This month, I interviewed Matt Lindenberg, founder and executive director of Global Conservation Corps (www.globalconservationcorps.org). This interview is part one of three parts, which will continue in July and August.
What does Global Conservation Corps (GCC) do, and where is it based?
Our global headquarters is in Atlanta, and our operational work is in South Africa. We are a nonprofit organization that bridges the gap between community and wildlife. Poaching is a huge problem. We lose one to two rhinos every day. We support rangers and educate communities around wildlife refuges, inspiring kids to become future rangers.
Why did you start GCC?
I trained field rangers on the front lines at the Wildlife College at Kruger National Park (KNP) in South Africa. A Zulu man, Martin Mthembu, was my mentor and one of the best and most courageous rangers. He saved my life twice — once from a black mamba snake and the second time from two lions. Martin believed that we need to teach ownership in conservation and engage the communities living around the wildlife refuge, hoping that some of these kids will become rangers themselves instead of turning to poaching. When Martin died in a car accident, I knew I had to take his work further. In impoverished communities around KNP, most of the kids have never seen wildlife. GCC creates access for these kids in the hope of building empathy for wild animals.
Have you always been interested in wildlife?
Yes. From a young age, I was a birder. I made my first visit to KNP when I was 6 years old. I was lucky enough to go out with some rangers and saw lion tracks and hippos. The memory of those people protecting wildlife got me on my own path.
What is your favorite animal?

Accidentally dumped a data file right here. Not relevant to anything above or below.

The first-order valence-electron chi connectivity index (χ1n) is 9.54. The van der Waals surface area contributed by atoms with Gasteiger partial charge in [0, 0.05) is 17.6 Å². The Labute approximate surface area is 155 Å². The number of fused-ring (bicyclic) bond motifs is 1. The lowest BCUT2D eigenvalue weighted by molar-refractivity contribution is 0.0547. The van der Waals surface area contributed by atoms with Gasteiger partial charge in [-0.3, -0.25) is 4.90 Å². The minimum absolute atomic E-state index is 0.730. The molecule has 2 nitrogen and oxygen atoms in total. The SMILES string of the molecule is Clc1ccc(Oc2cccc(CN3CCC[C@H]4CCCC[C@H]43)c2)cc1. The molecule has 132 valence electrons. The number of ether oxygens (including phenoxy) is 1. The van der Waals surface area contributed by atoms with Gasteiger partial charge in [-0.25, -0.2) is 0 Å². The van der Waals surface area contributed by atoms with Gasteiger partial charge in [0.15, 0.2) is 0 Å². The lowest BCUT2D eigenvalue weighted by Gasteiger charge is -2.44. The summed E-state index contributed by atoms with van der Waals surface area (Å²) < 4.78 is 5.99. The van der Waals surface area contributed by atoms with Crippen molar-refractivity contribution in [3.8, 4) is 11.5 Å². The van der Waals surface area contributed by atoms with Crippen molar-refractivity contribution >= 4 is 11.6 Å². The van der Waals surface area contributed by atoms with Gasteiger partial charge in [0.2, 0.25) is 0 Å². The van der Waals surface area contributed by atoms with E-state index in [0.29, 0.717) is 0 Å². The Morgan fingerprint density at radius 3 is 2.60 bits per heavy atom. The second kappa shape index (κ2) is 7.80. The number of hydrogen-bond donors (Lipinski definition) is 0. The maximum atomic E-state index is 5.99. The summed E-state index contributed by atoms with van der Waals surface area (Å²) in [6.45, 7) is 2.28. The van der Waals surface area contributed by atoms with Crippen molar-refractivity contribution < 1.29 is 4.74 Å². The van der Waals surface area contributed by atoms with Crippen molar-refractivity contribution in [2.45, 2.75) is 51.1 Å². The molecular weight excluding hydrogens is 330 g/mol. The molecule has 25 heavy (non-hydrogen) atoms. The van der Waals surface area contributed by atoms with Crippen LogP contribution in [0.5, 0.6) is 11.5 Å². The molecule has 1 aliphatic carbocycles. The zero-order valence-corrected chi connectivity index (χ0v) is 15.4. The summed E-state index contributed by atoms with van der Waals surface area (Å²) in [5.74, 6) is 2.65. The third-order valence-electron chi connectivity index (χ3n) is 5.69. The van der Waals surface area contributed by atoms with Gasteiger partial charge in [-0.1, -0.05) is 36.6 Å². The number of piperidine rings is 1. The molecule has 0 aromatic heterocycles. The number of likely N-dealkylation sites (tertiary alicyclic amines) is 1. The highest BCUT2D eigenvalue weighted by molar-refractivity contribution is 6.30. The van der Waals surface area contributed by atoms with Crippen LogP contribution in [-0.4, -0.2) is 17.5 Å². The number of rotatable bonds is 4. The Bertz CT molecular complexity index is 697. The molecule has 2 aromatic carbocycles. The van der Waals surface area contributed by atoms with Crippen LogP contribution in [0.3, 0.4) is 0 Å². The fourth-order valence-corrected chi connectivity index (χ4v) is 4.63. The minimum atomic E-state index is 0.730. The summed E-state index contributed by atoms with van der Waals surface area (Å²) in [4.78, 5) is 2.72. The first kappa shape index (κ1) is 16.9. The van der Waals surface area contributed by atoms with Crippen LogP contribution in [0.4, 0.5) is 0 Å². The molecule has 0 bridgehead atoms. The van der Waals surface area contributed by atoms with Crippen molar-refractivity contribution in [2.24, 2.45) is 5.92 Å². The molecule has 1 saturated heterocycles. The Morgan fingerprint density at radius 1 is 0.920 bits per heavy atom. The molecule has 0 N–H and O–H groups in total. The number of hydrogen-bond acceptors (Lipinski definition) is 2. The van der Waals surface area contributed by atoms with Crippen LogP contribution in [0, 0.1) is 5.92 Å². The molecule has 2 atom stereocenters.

I have three. Rhinos — they are super gentle, very threatened and misunderstood. Cheetahs — only one out of 10 cubs survive their first year, and cheetah moms are amazing. Honey badgers — they take no nonsense and have amazing courage. They can fight off a herd of elephants, and they can be bitten by a black mamba snake and survive.
Tell us about the kids you work with in South Africa.
We have a Future Rangers program that logs the interests and aptitudes of the kids we work with, from 5 to 18 years old, and when they leave school, we try and help them build a future. A lot of them just want to leave the area as soon as they can and go to big cities, but we try to help the ones we can. The problem is that there are so many kids and few jobs.
Your movie, “Rhino Man,” is coming out soon. What was your inspiration?
Martin Mthembu is the inspiration for this movie. Rangers are soldiers fighting a war to protect animals. They get paid $500 per month — so, not very well. Poaching is a big business. Poachers know where rangers’ families live, and they are threatened daily. The movie is about these rangers who protect South Africa’s rhinos from being poached to extinction.
These animals are waiting for homes at Cobb County Animal Services.
This dog’s name is Jett. He is a 1-year-old terrier who is a perfect dog. Jett is very nice, with a great personality. He is very nervous here at the shelter and would make a really great companion for someone once he is adopted.
This cat’s name is Leeloo. She is 7 years old and a very sweet cat. She was a stray, because nobody would ever turn such a perfect cat in to the shelter. Leelo would be a great cat to just sit and chill out with.
– Rob Macmillan is on a mission to help shelter dogs and cats. On Facebook @robsrescues. www.robsrescues.com.
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